“The increasing success of nesting birds and sea turtles coupled with increasing tourism during interim measures at the national seashore are encouraging. We look forward to continued success under the new rule’s protections for wildlife from increased off-road vehicle traffic and protections for families and other visitors who want to enjoy beaches without vehicular traffic,” said Walker Golder, deputy state director at Audubon North Carolina.
• The long-awaited ORV management rule is the final step in a process agreed to by all parties—including CHAPA—concerned about beach driving in the national seashore. During an interim management period prior to the Park Service’s January rulemaking, rare bird and sea turtle populations showed signs of recovery, park visitation held steady or increased annually, and tourism remained strong in Dare County, NC, where much of the seashore is located, despite a nationwide recession.
• Tourism flourished in Dare County during the period when interim protections under a Consent Decree were in place. Rental occupancy receipts in Dare County increased by millions over the previous decade as recorded by the Outer Banks Visitors Bureau. Park visitation and gross occupancy in Dare County during peak breeding and nesting season under interim management held steady or increased compared to the three preceding years. According to a state report on tourism for 2009-2010, Dare County experienced an 8.8 percent growth in tourism—placing it among the top growth counties in the state during a recession. The county’s strong tourism industry employed 11,260 people with $172 million in payroll and generated $44.55 million in tax receipts for the state and $39.78 million in local tax receipts.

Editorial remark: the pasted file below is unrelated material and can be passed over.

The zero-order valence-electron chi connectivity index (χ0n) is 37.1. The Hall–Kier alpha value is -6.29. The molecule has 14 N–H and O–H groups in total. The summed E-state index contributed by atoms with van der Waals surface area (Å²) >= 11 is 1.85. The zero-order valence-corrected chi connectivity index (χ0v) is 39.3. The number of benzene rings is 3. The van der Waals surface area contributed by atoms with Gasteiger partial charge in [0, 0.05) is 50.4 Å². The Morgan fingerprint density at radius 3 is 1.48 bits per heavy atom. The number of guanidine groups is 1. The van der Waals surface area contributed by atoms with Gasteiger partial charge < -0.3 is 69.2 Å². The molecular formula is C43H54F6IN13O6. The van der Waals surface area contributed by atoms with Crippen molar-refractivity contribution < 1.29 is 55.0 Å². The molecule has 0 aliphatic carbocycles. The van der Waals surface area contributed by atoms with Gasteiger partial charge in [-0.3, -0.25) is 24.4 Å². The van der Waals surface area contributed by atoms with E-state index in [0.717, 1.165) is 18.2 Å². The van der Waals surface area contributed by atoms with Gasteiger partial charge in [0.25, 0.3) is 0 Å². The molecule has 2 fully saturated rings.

• As a unit of the National Park System, Cape Hatteras National Seashore has been required under federal law since 1972 to establish guidelines that to manage off-road vehicles in such a way to minimize harm to the wildlife and other natural resources of the seashore in accordance with the best available science, to minimize conflicts with other, non-vehicle-based uses of the seashore, and to preserve the seashore for present and future generations. After decades of non-compliance, the new rules bring the NPS into compliance with that requirement.
Note to editors:
• Photos of birds and sea turtles Cape Hatteras habitats are available by contacting email@example.com
About Defenders of Wildlife
Defenders of Wildlife is dedicated to the protection of all native animals and plants in their natural communities. With more than 1 million members, supporters and subscribers, Defenders of Wildlife is a leading advocate for innovative solutions to safeguard our wildlife heritage for generations to come. www.defenders.org
About National Audubon Society
The National Audubon Society has more than one million members and supporters, offices in 23 states, and a presence in all 50 states through more than 467 certified chapters, nature centers, sanctuaries, and education and science programs. Locally, Audubon maintains a North Carolina state office which works on behalf of Audubon’s more than 14,000 members and supporters in ten chapters across state. Audubon’s mission is to conserve and restore natural ecosystems, focusing on birds, other wildlife, and their habitats for the benefit of humanity and the earth’s biological diversity. It carries out that mission nationally through a variety of activities including education, habitat conservation and public policy advocacy.
About the National Parks Conservation Association
Since 1919, NPCA has been the leading voice of the American people in protecting and enhancing our National Park System. NPCA, its more than 600,000 members and supporters, and many partners work together to protect the park system and preserve our nation’s natural, historical, and cultural heritage for generations to come. For more information, please visit:www.npca.org
About the Southern Environmental Law Center
The Southern Environmental Law Center is the only regional nonprofit using the power of the law to protect the health and environment of the Southeast (Virginia, Tennessee, North and South Carolina, Georgia, and Alabama). Founded in 1986, SELC's team of 40 legal experts represent more than 100 partner groups on issues of climate change and energy, air and water quality, forests, the coast and wetlands, transportation, and land use.